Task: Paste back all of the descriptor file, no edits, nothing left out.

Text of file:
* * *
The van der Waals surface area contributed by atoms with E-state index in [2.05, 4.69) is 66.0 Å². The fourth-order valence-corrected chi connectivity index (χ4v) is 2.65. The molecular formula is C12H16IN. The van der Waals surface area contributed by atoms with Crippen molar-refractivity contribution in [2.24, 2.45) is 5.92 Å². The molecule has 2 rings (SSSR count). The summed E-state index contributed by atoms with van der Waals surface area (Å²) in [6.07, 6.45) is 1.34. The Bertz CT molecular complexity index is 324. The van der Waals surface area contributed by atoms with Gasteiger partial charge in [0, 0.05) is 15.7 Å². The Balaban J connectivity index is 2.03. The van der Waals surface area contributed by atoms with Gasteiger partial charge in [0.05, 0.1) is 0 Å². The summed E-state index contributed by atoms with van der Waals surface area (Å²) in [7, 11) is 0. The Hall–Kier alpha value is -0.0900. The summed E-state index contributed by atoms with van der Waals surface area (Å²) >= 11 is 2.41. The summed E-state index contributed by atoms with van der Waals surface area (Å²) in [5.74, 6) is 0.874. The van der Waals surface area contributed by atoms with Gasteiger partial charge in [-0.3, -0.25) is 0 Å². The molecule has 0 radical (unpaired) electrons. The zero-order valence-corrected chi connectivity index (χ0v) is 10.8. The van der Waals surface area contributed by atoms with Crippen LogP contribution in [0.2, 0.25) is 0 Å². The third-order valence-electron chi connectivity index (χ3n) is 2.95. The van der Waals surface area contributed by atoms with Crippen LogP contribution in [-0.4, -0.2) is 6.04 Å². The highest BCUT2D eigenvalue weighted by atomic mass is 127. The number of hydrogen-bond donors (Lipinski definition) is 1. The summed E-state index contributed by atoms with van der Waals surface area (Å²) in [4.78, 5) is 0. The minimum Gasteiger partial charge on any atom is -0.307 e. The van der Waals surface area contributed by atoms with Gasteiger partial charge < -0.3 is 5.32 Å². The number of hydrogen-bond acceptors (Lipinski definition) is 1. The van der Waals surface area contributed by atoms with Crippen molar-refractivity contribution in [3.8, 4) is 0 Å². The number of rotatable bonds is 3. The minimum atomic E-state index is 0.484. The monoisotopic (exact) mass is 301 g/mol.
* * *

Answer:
The van der Waals surface area contributed by atoms with E-state index in [2.05, 4.69) is 66.0 Å². The fourth-order valence-corrected chi connectivity index (χ4v) is 2.65. The molecular formula is C12H16IN. The van der Waals surface area contributed by atoms with Crippen molar-refractivity contribution in [2.24, 2.45) is 5.92 Å². The molecule has 2 rings (SSSR count). The summed E-state index contributed by atoms with van der Waals surface area (Å²) in [6.07, 6.45) is 1.34. The Bertz CT molecular complexity index is 324. The van der Waals surface area contributed by atoms with Gasteiger partial charge in [0, 0.05) is 15.7 Å². The Balaban J connectivity index is 2.03. The van der Waals surface area contributed by atoms with Gasteiger partial charge in [0.05, 0.1) is 0 Å². The summed E-state index contributed by atoms with van der Waals surface area (Å²) in [7, 11) is 0. The Hall–Kier alpha value is -0.0900. The summed E-state index contributed by atoms with van der Waals surface area (Å²) >= 11 is 2.41. The summed E-state index contributed by atoms with van der Waals surface area (Å²) in [5.74, 6) is 0.874. The van der Waals surface area contributed by atoms with Gasteiger partial charge in [-0.3, -0.25) is 0 Å². The molecule has 0 radical (unpaired) electrons. The zero-order valence-corrected chi connectivity index (χ0v) is 10.8. The van der Waals surface area contributed by atoms with Crippen LogP contribution in [0.2, 0.25) is 0 Å². The third-order valence-electron chi connectivity index (χ3n) is 2.95. The van der Waals surface area contributed by atoms with Crippen LogP contribution in [-0.4, -0.2) is 6.04 Å². The highest BCUT2D eigenvalue weighted by atomic mass is 127. The number of hydrogen-bond donors (Lipinski definition) is 1. The summed E-state index contributed by atoms with van der Waals surface area (Å²) in [4.78, 5) is 0. The minimum Gasteiger partial charge on any atom is -0.307 e. The van der Waals surface area contributed by atoms with Gasteiger partial charge < -0.3 is 5.32 Å². The number of hydrogen-bond acceptors (Lipinski definition) is 1. The van der Waals surface area contributed by atoms with Crippen molar-refractivity contribution in [3.8, 4) is 0 Å². The number of rotatable bonds is 3. The minimum atomic E-state index is 0.484. The monoisotopic (exact) mass is 301 g/mol.